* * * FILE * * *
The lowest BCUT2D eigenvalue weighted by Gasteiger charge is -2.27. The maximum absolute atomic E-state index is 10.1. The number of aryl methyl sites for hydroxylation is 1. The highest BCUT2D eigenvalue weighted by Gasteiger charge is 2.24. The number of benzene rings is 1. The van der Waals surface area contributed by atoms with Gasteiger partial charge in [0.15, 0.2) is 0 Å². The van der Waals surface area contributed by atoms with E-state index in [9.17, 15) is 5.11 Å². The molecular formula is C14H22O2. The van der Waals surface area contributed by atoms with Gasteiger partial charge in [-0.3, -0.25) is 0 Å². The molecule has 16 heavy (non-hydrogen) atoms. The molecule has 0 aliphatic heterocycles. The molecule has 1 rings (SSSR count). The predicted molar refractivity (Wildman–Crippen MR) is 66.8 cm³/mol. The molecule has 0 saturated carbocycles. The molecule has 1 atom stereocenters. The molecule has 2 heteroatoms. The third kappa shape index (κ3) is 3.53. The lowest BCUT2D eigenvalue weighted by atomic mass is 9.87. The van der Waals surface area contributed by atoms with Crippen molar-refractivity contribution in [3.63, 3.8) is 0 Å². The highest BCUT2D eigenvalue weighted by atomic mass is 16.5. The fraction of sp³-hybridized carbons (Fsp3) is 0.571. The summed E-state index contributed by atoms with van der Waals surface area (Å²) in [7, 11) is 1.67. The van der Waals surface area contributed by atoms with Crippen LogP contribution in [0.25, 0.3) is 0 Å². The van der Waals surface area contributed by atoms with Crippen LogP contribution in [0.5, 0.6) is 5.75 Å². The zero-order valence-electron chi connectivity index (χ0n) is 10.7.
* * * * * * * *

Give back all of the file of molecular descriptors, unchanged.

The lowest BCUT2D eigenvalue weighted by Gasteiger charge is -2.27. The maximum absolute atomic E-state index is 10.1. The number of aryl methyl sites for hydroxylation is 1. The highest BCUT2D eigenvalue weighted by Gasteiger charge is 2.24. The number of benzene rings is 1. The van der Waals surface area contributed by atoms with Gasteiger partial charge in [0.15, 0.2) is 0 Å². The van der Waals surface area contributed by atoms with E-state index in [9.17, 15) is 5.11 Å². The molecular formula is C14H22O2. The van der Waals surface area contributed by atoms with Gasteiger partial charge in [-0.3, -0.25) is 0 Å². The molecule has 16 heavy (non-hydrogen) atoms. The molecule has 0 aliphatic heterocycles. The molecule has 1 rings (SSSR count). The predicted molar refractivity (Wildman–Crippen MR) is 66.8 cm³/mol. The molecule has 0 saturated carbocycles. The molecule has 1 atom stereocenters. The molecule has 2 heteroatoms. The third kappa shape index (κ3) is 3.53. The lowest BCUT2D eigenvalue weighted by atomic mass is 9.87. The van der Waals surface area contributed by atoms with Crippen molar-refractivity contribution in [3.63, 3.8) is 0 Å². The highest BCUT2D eigenvalue weighted by atomic mass is 16.5. The fraction of sp³-hybridized carbons (Fsp3) is 0.571. The summed E-state index contributed by atoms with van der Waals surface area (Å²) in [7, 11) is 1.67. The van der Waals surface area contributed by atoms with Crippen LogP contribution in [0.25, 0.3) is 0 Å². The van der Waals surface area contributed by atoms with Crippen LogP contribution in [0.5, 0.6) is 5.75 Å². The zero-order valence-electron chi connectivity index (χ0n) is 10.7.